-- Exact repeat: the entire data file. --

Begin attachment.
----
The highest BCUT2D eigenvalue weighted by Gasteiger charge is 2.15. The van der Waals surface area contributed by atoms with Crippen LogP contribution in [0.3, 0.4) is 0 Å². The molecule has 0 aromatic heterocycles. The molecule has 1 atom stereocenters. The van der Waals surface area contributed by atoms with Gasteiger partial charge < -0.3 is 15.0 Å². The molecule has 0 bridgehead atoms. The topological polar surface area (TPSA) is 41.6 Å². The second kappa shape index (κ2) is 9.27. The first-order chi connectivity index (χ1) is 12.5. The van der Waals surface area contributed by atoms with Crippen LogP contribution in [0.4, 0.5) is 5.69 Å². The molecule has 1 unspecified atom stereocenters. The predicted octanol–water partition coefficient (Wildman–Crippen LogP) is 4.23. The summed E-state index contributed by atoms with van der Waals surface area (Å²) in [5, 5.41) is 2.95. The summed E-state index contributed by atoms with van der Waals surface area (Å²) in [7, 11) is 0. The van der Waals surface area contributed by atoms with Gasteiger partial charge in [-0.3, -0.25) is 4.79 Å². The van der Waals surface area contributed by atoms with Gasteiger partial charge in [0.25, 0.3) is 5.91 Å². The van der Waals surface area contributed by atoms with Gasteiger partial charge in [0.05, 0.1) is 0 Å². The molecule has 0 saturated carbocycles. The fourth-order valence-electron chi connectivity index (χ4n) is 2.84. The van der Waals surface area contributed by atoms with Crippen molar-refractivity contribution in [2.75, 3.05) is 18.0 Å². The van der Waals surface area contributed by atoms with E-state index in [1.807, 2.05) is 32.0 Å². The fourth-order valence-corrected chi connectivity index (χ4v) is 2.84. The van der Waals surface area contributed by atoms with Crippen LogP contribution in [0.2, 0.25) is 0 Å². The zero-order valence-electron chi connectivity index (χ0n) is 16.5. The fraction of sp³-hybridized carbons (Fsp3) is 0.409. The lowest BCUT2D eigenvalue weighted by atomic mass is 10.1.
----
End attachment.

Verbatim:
The highest BCUT2D eigenvalue weighted by Gasteiger charge is 2.15. The van der Waals surface area contributed by atoms with Crippen LogP contribution in [0.3, 0.4) is 0 Å². The molecule has 0 aromatic heterocycles. The molecule has 1 atom stereocenters. The van der Waals surface area contributed by atoms with Gasteiger partial charge < -0.3 is 15.0 Å². The molecule has 0 bridgehead atoms. The topological polar surface area (TPSA) is 41.6 Å². The second kappa shape index (κ2) is 9.27. The first-order chi connectivity index (χ1) is 12.5. The van der Waals surface area contributed by atoms with Crippen LogP contribution in [0.4, 0.5) is 5.69 Å². The molecule has 1 unspecified atom stereocenters. The predicted octanol–water partition coefficient (Wildman–Crippen LogP) is 4.23. The summed E-state index contributed by atoms with van der Waals surface area (Å²) in [5, 5.41) is 2.95. The summed E-state index contributed by atoms with van der Waals surface area (Å²) in [7, 11) is 0. The van der Waals surface area contributed by atoms with Gasteiger partial charge in [-0.3, -0.25) is 4.79 Å². The van der Waals surface area contributed by atoms with Gasteiger partial charge in [0.25, 0.3) is 5.91 Å². The van der Waals surface area contributed by atoms with Gasteiger partial charge in [0.05, 0.1) is 0 Å². The molecule has 0 saturated carbocycles. The fourth-order valence-electron chi connectivity index (χ4n) is 2.84. The van der Waals surface area contributed by atoms with Crippen molar-refractivity contribution in [2.75, 3.05) is 18.0 Å². The van der Waals surface area contributed by atoms with E-state index in [1.807, 2.05) is 32.0 Å². The fourth-order valence-corrected chi connectivity index (χ4v) is 2.84. The van der Waals surface area contributed by atoms with Crippen LogP contribution in [0.2, 0.25) is 0 Å². The zero-order valence-electron chi connectivity index (χ0n) is 16.5. The fraction of sp³-hybridized carbons (Fsp3) is 0.409. The lowest BCUT2D eigenvalue weighted by atomic mass is 10.1.